Companies like Under Armour didn’t start out as multi-billion dollar enterprises. Rather, it and many others like it got their start in a category of 200,000 growing American businesses that comprise what has come to be known as the middle market. With annual revenues between $10 million and $1 billion, some of these mid-sized companies have achieved national household name recognition – Jamba Juice, Ethan Allen, K-Swiss, or Tootsie Roll – while others such as Standard Textile serve as the backbones of local communities.
But standout performance isn’t just limited to the nationally known break-out companies with revenues approaching $1 billion. In fact, the middle market segment as a whole has been growing well with revenue rates that the nation’s economy hasn’t seen since the 1980’s. At five percent in 4Q 2013, revenue growth at mid-sized businesses is twice that of the U.S. economy overall and five times that of the S&P 500. And, with an employment growth projected at 2.2 percent in the year ahead, middle market companies could potentially add 1 million new jobs in 2014.
The segment overall has bucked national growth trends. The NCMM has found that businesses within its definition of the middle market have experienced growth differently than businesses of other sizes. According to the NCMM’s latest quarterly Middle Market Indicator (MMI) report, companies on the lower end of the middle market with annual revenues between $10 million - $50 million have experienced a steady decline in revenue performance over the past year, dropping from a high of 6.3 percent growth in 4Q’12 to a low of 4.65 percent in 4Q’13. While emerging large companies in the middle market with annual revenues between $100 million - $1 billion have also experienced a moderation in revenue growth. These rates leveled out at 5.6 percent between the third and fourth quarters of last year.
When it comes to employment growth, trends have deviated more starkly, with emerging large companies experiencing growth at 3.19 percent in the fourth quarter of 2013, compared to 2.5 percent growth at smaller firms. With less resources to mitigate short-term disturbances, it’s no wonder smaller firms grew their companies less rapidly in a business climate characterized by rocky implementation of new health care laws, tightened credit availability and the prospect of Fed tapering.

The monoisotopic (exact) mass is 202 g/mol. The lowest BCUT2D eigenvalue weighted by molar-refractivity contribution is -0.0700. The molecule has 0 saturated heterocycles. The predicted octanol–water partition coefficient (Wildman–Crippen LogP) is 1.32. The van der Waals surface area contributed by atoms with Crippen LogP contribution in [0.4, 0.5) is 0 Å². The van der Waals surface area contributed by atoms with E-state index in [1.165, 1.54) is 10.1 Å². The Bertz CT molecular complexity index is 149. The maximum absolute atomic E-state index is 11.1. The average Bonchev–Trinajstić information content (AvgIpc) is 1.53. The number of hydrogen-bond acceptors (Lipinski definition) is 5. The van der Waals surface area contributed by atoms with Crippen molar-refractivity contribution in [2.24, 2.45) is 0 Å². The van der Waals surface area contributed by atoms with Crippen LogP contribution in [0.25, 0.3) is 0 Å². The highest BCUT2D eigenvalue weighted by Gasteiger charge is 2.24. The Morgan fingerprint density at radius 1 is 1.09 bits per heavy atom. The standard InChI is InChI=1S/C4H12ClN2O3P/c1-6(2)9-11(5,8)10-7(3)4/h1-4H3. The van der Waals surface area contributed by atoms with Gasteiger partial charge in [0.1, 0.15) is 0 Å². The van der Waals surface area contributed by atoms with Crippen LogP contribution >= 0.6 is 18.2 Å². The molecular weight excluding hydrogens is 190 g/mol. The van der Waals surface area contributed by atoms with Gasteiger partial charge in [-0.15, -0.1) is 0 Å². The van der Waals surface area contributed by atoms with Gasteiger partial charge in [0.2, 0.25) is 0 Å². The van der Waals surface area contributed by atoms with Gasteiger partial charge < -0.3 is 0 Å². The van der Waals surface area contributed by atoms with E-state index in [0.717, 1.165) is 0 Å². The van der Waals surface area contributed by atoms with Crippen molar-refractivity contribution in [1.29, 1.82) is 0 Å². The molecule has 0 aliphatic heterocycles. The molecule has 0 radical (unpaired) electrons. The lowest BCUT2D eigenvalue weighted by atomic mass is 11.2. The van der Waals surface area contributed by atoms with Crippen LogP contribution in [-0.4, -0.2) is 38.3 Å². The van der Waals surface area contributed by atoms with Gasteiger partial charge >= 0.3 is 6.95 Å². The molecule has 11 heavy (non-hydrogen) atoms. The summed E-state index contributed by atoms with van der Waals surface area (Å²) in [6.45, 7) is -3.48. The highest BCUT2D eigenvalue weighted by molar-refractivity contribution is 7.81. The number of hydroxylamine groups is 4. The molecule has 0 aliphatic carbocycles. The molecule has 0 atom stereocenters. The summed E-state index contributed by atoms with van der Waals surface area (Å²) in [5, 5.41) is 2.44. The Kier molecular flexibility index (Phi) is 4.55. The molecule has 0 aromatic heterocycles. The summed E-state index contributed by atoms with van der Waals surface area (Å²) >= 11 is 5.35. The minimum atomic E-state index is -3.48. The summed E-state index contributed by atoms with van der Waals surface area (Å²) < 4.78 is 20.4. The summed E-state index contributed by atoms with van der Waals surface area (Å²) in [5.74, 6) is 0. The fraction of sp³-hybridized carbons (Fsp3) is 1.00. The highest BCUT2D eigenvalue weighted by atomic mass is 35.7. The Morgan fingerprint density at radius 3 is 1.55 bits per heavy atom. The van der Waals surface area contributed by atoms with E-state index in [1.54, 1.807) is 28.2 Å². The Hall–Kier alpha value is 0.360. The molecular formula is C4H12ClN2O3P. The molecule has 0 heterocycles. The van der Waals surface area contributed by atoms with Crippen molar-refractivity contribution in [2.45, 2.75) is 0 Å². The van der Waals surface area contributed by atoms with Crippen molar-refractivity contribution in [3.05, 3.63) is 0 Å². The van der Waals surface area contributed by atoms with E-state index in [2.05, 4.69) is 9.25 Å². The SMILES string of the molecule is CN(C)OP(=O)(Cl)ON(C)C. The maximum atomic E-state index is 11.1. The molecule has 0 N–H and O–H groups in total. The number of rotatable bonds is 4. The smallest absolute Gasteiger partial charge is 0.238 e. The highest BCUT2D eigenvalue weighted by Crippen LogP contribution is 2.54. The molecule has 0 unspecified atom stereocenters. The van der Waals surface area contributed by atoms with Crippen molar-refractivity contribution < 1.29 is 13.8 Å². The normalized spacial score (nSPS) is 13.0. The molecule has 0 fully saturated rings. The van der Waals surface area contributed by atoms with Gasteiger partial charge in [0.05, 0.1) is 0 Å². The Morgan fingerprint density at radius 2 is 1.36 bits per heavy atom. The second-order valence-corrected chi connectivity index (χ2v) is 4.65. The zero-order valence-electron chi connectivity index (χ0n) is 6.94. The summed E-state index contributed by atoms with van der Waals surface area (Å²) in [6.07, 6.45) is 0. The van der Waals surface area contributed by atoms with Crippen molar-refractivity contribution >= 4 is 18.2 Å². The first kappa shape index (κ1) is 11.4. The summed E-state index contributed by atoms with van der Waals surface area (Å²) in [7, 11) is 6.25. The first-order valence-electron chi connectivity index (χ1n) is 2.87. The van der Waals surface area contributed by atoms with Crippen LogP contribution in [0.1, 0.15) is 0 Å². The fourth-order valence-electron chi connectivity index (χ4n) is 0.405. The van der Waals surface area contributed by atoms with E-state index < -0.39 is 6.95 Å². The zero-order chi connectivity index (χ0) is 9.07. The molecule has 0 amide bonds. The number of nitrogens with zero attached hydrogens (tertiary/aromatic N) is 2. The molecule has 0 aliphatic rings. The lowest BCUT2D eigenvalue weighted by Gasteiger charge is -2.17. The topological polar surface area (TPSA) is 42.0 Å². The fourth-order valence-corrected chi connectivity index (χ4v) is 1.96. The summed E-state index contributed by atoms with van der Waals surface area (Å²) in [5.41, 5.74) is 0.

Despite their varying growth experiences, however, when asked about the key challenges to future growth, responses from executives at both lower and upper middle market firms were actually quite similar. From the cost of health care to corporate tax policy, both ends of the middle market spectrum agree that uncertainty perpetuated by federal policy is a critical barrier to achieving future growth.
The fact that crises emanating from Washington detract from the overall U.S. business climate is nothing new. The middle market recognizes this uncertainty and according to a group of unanimous middle market executives, it is having direct impacts on the business decisions made at middle market companies. Middle market executives say they are less likely to hire, more likely to cut back on unnecessary business expenses (like travel, bonuses, or incentive pay), and are less likely to make capital investments right now.
Mid-sized firms are also concerned across the board about the ability of their senior leaders to be effective, innovate new products, services or processes, and about how to expand into new domestic markets.
These challenges have remained top of mind since the National Center for the Middle Market began its MMI research eight quarters ago. However, without pro-growth solutions, business confidence in the national economy is waning while confidence in both local and global economies is on the increase. We need to foster an environment for economic growth where private investment is paired with the right management tools and strategic planning to ensure our nation’s 200,000 mid-sized businesses maintain stellar growth rates.
The key to harnessing this opportunity, of course, is good data that neither the Small Business Administration (SBA) nor publicly traded firms previously kept or monitored. In the spirit of empowering growth through knowledge, the Small Business Investors Alliance (SBIA) and the NCMM have formed a new partnership to learn more about the challenges and opportunities that management teams of small and mid-sized businesses are facing.
The middle market has demonstrated its capacity and enthusiasm for growth, which has been tempered for too long by a lack of attention to its most pressing challenges. Through a commitment to better understanding this vital sector of our economy, private capital investors can start to fill the void in public policy when it comes to generating opportunities for middle market companies to soar.
Makhija is academic director of the National Center for the Middle Market. Palmer is president of the Small Business Investors Alliance.